CONNECT WITH US:
Find us on Facebook
The humanitarian community and the delivery of aid are going through a transition right now. A number of issues are being highlighted in the media, from the deficit of humanitarian aid money needed to the problem of sexual abuse committed by peacekeepers. These are important issues, problems that desperately need to be addressed within the humanitarian community. The issue I want to highlight today though, as a survivor of the problem, is sexual violence within the humanitarian community.
The details of my experience are widely available. I was drugged and, while blacked-out, raped by another humanitarian actor, one who worked for a UNICEF contractor. My attempts to get accountability have been in vain and my organization had a number of procedural and policy gaps that, while currently being filled, did result in my being re-traumatised at a difficult time in my recovery.
I was drugged and, while blacked-out, raped by another humanitarian actor. My attempts to get accountability have been in vain.
Since I came forward about my experience, many others have come forward as well. Many more continue to come forward, in various humanitarian forums and media outlets, through recording their experiences in the survey I created, or privately to myself. The stories I am reading and hearing are horrible, and they are unique to the individuals telling them – spanning the breadth of conflict zones and different areas of humanitarian work.
There is however one unifying factor – all of these incidents occurred while these individuals were working as humanitarians. Another thing they have in common is the fact that the majority of their experiences were dismissed, rejected or hidden by and amongst the humanitarian community.
There have been other campaigns and projects in the past that have addressed incidents of sexual violence in conflict zones, some of which have led to the development of sexual exploitation and abuse policies for humanitarian staff. These efforts have laid an essential foundation upon which this current campaign rests, and without the work of those before us Report the Abuse could not exist.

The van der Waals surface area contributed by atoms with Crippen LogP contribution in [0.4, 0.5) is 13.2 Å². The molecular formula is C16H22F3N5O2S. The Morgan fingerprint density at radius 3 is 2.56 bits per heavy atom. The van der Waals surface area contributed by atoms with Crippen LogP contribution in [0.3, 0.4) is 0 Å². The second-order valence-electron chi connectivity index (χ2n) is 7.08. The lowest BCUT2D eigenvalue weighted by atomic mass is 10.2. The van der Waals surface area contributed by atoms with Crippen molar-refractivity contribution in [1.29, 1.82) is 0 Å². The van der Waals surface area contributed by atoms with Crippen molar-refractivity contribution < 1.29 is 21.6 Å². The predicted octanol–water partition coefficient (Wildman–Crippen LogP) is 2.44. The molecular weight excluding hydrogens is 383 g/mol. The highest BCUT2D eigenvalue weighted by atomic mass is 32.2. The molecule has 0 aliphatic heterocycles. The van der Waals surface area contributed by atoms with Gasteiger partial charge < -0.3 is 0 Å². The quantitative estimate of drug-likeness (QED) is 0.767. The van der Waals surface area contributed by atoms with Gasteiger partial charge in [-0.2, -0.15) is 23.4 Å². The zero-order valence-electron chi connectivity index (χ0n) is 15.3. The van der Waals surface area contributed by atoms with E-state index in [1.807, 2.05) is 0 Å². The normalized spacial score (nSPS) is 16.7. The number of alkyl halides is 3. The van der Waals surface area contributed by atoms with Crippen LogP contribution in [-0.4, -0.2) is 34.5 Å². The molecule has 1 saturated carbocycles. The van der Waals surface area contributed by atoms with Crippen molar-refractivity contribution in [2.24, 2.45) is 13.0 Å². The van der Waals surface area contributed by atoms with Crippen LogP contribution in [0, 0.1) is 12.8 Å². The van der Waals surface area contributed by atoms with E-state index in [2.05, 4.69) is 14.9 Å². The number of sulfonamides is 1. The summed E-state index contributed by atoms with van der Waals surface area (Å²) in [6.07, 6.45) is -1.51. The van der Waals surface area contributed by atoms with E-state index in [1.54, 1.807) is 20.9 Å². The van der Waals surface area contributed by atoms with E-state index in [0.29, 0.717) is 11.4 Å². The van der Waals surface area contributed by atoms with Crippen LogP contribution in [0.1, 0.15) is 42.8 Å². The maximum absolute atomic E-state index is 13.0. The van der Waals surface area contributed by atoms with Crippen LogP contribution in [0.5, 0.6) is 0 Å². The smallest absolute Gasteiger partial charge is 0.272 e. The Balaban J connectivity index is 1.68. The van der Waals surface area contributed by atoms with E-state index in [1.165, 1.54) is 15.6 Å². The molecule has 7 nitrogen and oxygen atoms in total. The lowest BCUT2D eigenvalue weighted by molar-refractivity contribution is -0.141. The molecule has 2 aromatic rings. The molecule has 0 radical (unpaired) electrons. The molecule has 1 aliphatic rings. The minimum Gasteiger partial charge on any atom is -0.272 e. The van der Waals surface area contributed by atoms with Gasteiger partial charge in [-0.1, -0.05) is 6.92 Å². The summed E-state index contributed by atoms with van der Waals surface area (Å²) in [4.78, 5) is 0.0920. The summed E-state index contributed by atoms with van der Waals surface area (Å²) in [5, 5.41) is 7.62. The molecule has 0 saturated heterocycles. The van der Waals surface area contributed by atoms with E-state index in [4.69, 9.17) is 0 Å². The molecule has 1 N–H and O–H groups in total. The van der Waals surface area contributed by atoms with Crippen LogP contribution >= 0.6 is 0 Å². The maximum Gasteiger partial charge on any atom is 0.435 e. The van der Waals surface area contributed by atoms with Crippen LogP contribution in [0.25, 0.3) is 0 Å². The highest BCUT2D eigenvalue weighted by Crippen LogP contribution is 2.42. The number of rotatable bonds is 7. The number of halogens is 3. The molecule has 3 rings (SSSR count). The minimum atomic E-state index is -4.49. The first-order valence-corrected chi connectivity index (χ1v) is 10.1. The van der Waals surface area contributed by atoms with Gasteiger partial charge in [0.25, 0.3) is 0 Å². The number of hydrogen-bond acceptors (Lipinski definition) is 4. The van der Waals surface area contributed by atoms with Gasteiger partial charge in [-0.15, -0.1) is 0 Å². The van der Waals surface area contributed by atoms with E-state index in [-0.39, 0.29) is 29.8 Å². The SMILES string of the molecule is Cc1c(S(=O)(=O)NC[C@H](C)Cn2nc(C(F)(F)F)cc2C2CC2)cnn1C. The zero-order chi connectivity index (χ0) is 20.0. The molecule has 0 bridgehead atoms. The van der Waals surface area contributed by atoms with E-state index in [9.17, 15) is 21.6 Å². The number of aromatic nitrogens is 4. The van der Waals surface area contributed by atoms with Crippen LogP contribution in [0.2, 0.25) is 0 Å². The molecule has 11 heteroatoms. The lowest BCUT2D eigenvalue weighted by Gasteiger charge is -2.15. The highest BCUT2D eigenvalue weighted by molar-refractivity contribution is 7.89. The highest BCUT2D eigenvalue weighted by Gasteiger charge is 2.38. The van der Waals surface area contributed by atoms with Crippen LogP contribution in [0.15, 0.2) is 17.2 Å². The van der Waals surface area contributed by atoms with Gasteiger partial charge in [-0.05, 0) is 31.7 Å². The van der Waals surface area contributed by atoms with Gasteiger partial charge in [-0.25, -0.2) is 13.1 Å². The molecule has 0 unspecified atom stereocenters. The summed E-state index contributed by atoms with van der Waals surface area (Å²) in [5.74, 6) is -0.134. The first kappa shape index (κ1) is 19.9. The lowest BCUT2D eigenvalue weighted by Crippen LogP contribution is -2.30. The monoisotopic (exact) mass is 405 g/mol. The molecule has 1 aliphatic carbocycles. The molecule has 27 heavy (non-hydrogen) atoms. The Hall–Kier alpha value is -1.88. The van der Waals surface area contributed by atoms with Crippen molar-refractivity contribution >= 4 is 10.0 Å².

That does not mean though that there are not still improvements to be made and gaps in our understanding that must be filled. The gap we have identified, and what my project intends to address, is the nature and extent of incidents of sexual violence in the humanitarian community, and how it is being handled by different humanitarian agencies.
Sexual violence includes a range of crimes and it is important that we begin to break down the silence and impunity related to this wide range of experiences. An incident of harassment within the humanitarian community is as important as an incident of rape. All forms of sexual violence deserve full attention.
I have asked the humanitarian community to fill out the survey I created, along with the International Women’s Rights Project. The results are beginning to emerge and over the next weeks and months a better picture of the situation will develop. These survey results will help to shape the accountability campaign that will come later, holding the UN and other humanitarian agencies responsible for providing appropriate and responsive sexual exploitation and abuse policies for their employees.
There is a sexual violence problem in the humanitarian community. I am one of many survivors, and we need to work together to ensure that this does not continue to happen. Zero tolerance sexual violence policies and a refusal to allow impunity to persist – this is part of what we need to change humanitarian aid for the better.
I am one of many survivors, and we need to work together to ensure that this does not continue to happen.
[Head photo © United Nations Photo]
Megan Nobert is an international criminal and human rights lawyer, humanitarian, and recent survivor of sexual violence. In her current position as Project Director of Report the Abuse, she aims to collect data on the nature and type of sexual violence incidents within the humanitarian community, for a data driven advocacy campaign change the way that sexual exploration and abuse is perceived within the humanitarian community.